In Guadeloupe, an abundance of fresh seafood means that even without terrestrial meat, no one goes hungry. Throughout Lent, grilled fish and a spicy fish stew called Court Bouillon are common, and many restaurants and families closely guard their recipes. Some of the best grilled fish is found close to the rugged coast of Saint-François, Guadeloupe at Rhumerie du Pirates.
Late Night Crab Hunting and the Annual Crab Festival
Land crabs are a delicacy in Guadeloupe. In the 18th and 19th centuries, Christian colonists imposed their church traditions on slaves. It was forbidden to eat meat during Lent (the weeks preceding Easter), so slaves clandestinely captured giant land crabs as they left their underground lairs at night and then cooked them into huge vats of crab meat mixed with local vegetables and herbs. Today, there is a hunting season for crabs that precedes Easter, as well as a crab festival held annually in the town of Morne-à-l’Eau, Guadeloupe.
Surf and Turf
During Easter, a surf and turf meal—of ocean fish and land crabs—is traditional fare. The crabs are often made into a calalou, a spicy herbed stew made with spinach-like leaves, and to signify that Lent is over, thick slabs of bacon are added. Most families serve this meal for the holiday, but lucky for tourists, restaurants such as Naturel Bambou in Capesterre-Belle-Eau, Guadeloupe also offer it on their menus.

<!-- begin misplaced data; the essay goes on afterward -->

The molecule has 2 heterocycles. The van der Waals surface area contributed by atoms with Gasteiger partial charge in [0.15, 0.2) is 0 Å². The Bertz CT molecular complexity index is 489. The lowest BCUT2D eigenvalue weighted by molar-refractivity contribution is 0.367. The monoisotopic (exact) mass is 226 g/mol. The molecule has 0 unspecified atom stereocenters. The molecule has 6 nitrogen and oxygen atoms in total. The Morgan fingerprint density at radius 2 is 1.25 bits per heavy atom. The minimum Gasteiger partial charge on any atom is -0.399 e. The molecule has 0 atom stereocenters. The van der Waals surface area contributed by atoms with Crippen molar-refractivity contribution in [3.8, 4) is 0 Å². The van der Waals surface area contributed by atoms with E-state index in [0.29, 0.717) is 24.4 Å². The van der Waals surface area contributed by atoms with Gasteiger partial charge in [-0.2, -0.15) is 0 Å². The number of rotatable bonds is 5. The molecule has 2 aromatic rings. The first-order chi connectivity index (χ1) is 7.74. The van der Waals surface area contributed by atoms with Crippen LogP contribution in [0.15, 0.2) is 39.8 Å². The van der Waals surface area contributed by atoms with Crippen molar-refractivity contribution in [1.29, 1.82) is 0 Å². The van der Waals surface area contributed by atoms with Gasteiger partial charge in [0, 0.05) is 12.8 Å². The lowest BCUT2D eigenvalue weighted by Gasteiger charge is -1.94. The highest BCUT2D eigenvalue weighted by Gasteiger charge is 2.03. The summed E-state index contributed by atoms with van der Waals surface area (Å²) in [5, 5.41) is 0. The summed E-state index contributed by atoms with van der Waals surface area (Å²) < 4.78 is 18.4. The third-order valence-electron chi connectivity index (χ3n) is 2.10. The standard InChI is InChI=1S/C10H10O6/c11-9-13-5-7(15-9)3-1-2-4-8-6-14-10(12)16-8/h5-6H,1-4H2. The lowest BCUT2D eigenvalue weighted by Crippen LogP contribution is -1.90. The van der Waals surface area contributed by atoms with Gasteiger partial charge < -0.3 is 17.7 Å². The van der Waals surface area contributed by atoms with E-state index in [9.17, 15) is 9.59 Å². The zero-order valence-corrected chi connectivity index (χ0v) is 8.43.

Nwèl Kakado & Chanté Nwèl
During the 18th century, a set of French laws called the Black Code required slaves to be baptized and educated as Christians. Over time, a unique Creole Christmas music developed to reflect both Catholic and African traditions. This music, called Chanté Nwèl, is heard throughout the entire Advent season as people celebrate the approach of Christmas. Holiday feasts, called Nwèl Kakado, accompany local Chanté Nwèl events. These feasts were named after one of the specialties served during the feasts, the kakado, which is a river crayfish found in rivers and at the base of some of Guadeloupe’s most beautiful waterfalls. Many locals spend the day visiting waterfalls at the famed Cascade aux Ecrevisses (Waterfall of the Crayfish) in Vieux-Habitants, a nearby town that hosts the biggest Nwèl Kakado festivities on the islands.
Boudin Rouge and Boudin Blanc
Boudin, which is a type of soft meat pudding brought to the French Caribbean from France, is eaten in Guadeloupe during the Christmas holidays. Boudin rouge, or blood sausage, is made from spices, pigs’ blood, and bread. People wanting a less visceral experience can try boudin blanc, which is a sausage made from pork, fish, or chicken, but without the blood. Both varieties are sold in restaurants and markets across the island. Make sure to try the boudin rouge at le Zawag Restaurant, with views looking over the aquamarine Caribbean Sea.
Spiced Fruit and Sorbet
Cinnamon, nutmeg and a little rhum: these are just a few of the ingredients poured over fruit, making a lovely dessert after any meal in Guadeloupe. Add a few boules of passionfruit or coco sorbet to be truly decadent. Sorbet is sold by vendors at nearly every beach, year-round, meaning that in Guadeloupe, every day feels like a holiday. The long stretch of Beach in Sainte-Anne, Guadeloupe seems to have a sorbet vendor every hundred feet or so, and a lovely way to end a day is with a boule or two while staring out at the Caribbean Sea.